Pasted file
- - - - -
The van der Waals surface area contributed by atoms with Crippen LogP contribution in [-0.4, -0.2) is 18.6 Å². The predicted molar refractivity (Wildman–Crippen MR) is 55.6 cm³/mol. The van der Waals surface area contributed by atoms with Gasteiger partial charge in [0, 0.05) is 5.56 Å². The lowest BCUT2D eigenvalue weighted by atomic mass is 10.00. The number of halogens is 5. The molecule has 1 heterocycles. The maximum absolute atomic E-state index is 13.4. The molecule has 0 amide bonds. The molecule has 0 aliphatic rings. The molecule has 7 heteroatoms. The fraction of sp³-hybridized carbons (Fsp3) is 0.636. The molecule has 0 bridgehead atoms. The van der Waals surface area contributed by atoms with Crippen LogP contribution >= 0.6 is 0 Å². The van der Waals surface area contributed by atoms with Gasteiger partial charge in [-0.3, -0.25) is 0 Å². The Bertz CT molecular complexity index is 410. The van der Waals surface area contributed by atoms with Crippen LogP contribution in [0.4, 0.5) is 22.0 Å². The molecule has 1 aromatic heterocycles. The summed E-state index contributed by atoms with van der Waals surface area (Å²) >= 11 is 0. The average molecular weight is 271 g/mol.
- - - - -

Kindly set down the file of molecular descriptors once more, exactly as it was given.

The van der Waals surface area contributed by atoms with Crippen LogP contribution in [-0.4, -0.2) is 18.6 Å². The predicted molar refractivity (Wildman–Crippen MR) is 55.6 cm³/mol. The van der Waals surface area contributed by atoms with Gasteiger partial charge in [0, 0.05) is 5.56 Å². The lowest BCUT2D eigenvalue weighted by atomic mass is 10.00. The number of halogens is 5. The molecule has 1 heterocycles. The maximum absolute atomic E-state index is 13.4. The molecule has 0 amide bonds. The molecule has 0 aliphatic rings. The molecule has 7 heteroatoms. The fraction of sp³-hybridized carbons (Fsp3) is 0.636. The molecule has 0 bridgehead atoms. The van der Waals surface area contributed by atoms with Crippen LogP contribution >= 0.6 is 0 Å². The van der Waals surface area contributed by atoms with Gasteiger partial charge in [-0.3, -0.25) is 0 Å². The Bertz CT molecular complexity index is 410. The van der Waals surface area contributed by atoms with Crippen LogP contribution in [0.4, 0.5) is 22.0 Å². The molecule has 1 aromatic heterocycles. The summed E-state index contributed by atoms with van der Waals surface area (Å²) >= 11 is 0. The average molecular weight is 271 g/mol.